Making our own groupBy

insert Bender joke here

To start making our own type safe groupBy, we first need some code that actually does the grouping logic. Let's start with that and some basic types.

ts
// Note: PropertyKey is a builtIn type alias of
// type PropertyKey = string | number | symbol
// This lets us use "Record<PropertyKey, any>" to represent any object
// but is slightly nicer to use than the "object" type
function simpleGroupBy<T extends Record<PropertyKey, any>>(arr: T[], key: keyof T): any {
return arr.reduce((accumulator, val) => {
const groupedKey = val[key];
if (!accumulator[groupedKey]) {
accumulator[groupedKey] = [];
}
accumulator[groupedKey].push(val);
return accumulator;
}, {} as any);
}
 
console.dir(simpleGroupBy(vals, 'num'));
/*
{
'1': [
{ num: 1, someLiteral: 'a', object: [Object] },
{ num: 1, someLiteral: 'b', object: {} }
],
'2': [ { num: 2, someLiteral: 'a', object: [Object] } ]
}
*/

Cool the logic here seems to work, but obviously the types could use some love.

Let's start by adding a few more generics, so we can type the output correctly. Your first change might be to make the return type Record<string, T[]> since the keys will be coerced to strings by JavaScript and the values will be the same values in the array. This will unfortunately make typescript sad.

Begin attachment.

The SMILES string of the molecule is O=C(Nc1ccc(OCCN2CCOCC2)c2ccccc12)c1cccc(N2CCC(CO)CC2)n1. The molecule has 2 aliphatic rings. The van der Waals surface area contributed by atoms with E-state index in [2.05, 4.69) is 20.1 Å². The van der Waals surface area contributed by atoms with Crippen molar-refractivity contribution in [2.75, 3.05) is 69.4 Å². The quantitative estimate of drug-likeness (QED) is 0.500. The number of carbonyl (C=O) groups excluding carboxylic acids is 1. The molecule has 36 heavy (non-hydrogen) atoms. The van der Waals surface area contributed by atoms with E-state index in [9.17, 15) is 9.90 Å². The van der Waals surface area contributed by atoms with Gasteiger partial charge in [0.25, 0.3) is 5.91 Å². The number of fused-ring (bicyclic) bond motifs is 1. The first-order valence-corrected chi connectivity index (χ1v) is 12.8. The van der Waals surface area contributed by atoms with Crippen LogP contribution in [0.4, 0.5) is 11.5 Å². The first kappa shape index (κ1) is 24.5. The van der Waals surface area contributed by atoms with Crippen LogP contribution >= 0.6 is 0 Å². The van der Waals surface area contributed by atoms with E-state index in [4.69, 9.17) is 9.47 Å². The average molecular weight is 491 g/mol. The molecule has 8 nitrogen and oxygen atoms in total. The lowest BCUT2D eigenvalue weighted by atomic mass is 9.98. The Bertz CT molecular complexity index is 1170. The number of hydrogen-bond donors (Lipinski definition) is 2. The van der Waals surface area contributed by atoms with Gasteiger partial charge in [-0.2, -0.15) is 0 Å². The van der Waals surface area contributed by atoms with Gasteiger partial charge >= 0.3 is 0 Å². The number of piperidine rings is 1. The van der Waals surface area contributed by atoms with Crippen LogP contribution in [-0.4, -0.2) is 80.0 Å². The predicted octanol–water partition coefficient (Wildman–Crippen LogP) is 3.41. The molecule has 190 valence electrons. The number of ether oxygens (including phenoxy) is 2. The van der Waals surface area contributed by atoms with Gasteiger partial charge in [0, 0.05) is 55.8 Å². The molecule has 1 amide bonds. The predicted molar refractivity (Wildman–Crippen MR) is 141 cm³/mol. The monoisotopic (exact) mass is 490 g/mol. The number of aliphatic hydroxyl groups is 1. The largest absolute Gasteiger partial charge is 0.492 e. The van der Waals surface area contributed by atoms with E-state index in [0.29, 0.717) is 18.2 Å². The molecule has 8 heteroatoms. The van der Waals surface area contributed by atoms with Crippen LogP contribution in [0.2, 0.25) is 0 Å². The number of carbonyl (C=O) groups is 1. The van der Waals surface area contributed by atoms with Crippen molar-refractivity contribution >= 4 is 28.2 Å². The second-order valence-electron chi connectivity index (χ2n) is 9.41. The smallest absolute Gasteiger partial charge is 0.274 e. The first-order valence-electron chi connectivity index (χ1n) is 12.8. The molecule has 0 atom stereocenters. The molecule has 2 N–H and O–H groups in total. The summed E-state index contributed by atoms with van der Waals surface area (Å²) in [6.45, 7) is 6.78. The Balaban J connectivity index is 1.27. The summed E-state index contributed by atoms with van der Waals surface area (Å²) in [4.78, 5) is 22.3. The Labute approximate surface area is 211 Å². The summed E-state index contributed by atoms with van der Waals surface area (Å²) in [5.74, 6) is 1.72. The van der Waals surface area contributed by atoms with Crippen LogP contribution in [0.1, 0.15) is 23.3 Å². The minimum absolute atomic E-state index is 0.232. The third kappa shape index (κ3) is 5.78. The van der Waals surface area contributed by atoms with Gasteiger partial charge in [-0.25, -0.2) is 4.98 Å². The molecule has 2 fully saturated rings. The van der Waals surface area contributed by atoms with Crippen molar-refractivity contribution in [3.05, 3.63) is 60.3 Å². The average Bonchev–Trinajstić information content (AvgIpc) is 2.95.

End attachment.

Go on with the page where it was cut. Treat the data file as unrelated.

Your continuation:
ts
function sadAttempt<T extends object>(arr: T[], key: keyof T): Record<string, T[]> {
return arr.reduce((accumulator, val) => {
const groupedKey = val[key];
if (!accumulator[groupedKey]) {
Type 'T[keyof T]' cannot be used to index type 'Record<string, T[]>'.2536Type 'T[keyof T]' cannot be used to index type 'Record<string, T[]>'.
accumulator[groupedKey] = [];
Type 'T[keyof T]' cannot be used to index type 'Record<string, T[]>'.2536Type 'T[keyof T]' cannot be used to index type 'Record<string, T[]>'.
}
accumulator[groupedKey].push(val);
Type 'T[keyof T]' cannot be used to index type 'Record<string, T[]>'.2536Type 'T[keyof T]' cannot be used to index type 'Record<string, T[]>'.
return accumulator;
}, {} as Record<string, T[]>);
}

The lines with accumulator[groupedKey] will error with Type 'T[keyof T]' cannot be used to index type 'Record<string, T>'. Here the keyof T could be any key in T so since not every key's value in T is a string typescript will not let you treat groupedKey as a string.

We can almost fix this by adding some more information on the input key by binding it to a new generic parameter, though there will still be some issues.

ts
function betterSadAttempt<T extends Record<PropertyKey, any>, Key extends keyof T>(
arr: T[],
key: Key
): Record<T[Key], T[]> {
return arr.reduce((accumulator, val) => {
const groupedKey = val[key];
if (!accumulator[groupedKey]) {
accumulator[groupedKey] = [];
}
accumulator[groupedKey].push(val);
return accumulator;